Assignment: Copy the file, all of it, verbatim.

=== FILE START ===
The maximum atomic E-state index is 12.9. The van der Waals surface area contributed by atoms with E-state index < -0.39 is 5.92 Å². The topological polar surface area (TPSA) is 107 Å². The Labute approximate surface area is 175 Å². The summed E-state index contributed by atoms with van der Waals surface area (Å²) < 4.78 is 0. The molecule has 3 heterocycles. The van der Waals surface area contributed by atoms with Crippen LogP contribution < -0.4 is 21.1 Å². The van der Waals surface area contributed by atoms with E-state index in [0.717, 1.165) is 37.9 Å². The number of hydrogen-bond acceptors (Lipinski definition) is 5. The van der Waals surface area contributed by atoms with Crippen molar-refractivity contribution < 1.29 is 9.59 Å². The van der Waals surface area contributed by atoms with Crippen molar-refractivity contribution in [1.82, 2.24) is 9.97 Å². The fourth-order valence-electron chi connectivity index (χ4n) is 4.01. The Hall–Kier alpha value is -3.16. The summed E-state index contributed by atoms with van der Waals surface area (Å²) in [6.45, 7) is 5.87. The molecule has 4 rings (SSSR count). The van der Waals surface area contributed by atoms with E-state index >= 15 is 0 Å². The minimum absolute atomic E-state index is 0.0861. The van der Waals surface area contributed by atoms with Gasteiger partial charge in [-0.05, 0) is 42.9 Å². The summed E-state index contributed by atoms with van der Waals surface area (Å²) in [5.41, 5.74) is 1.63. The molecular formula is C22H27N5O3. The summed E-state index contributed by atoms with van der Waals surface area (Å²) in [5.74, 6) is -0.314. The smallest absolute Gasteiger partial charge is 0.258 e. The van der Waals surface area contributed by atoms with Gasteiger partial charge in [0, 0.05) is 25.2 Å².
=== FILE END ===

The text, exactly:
The maximum atomic E-state index is 12.9. The van der Waals surface area contributed by atoms with E-state index < -0.39 is 5.92 Å². The topological polar surface area (TPSA) is 107 Å². The Labute approximate surface area is 175 Å². The summed E-state index contributed by atoms with van der Waals surface area (Å²) < 4.78 is 0. The molecule has 3 heterocycles. The van der Waals surface area contributed by atoms with Crippen LogP contribution < -0.4 is 21.1 Å². The van der Waals surface area contributed by atoms with E-state index in [0.717, 1.165) is 37.9 Å². The number of hydrogen-bond acceptors (Lipinski definition) is 5. The van der Waals surface area contributed by atoms with Crippen molar-refractivity contribution < 1.29 is 9.59 Å². The van der Waals surface area contributed by atoms with Crippen molar-refractivity contribution in [1.82, 2.24) is 9.97 Å². The fourth-order valence-electron chi connectivity index (χ4n) is 4.01. The Hall–Kier alpha value is -3.16. The summed E-state index contributed by atoms with van der Waals surface area (Å²) in [6.45, 7) is 5.87. The molecule has 4 rings (SSSR count). The van der Waals surface area contributed by atoms with E-state index >= 15 is 0 Å². The minimum absolute atomic E-state index is 0.0861. The van der Waals surface area contributed by atoms with Gasteiger partial charge in [-0.05, 0) is 42.9 Å². The summed E-state index contributed by atoms with van der Waals surface area (Å²) in [5.41, 5.74) is 1.63. The molecular formula is C22H27N5O3. The summed E-state index contributed by atoms with van der Waals surface area (Å²) in [5.74, 6) is -0.314. The smallest absolute Gasteiger partial charge is 0.258 e. The van der Waals surface area contributed by atoms with Gasteiger partial charge in [0, 0.05) is 25.2 Å².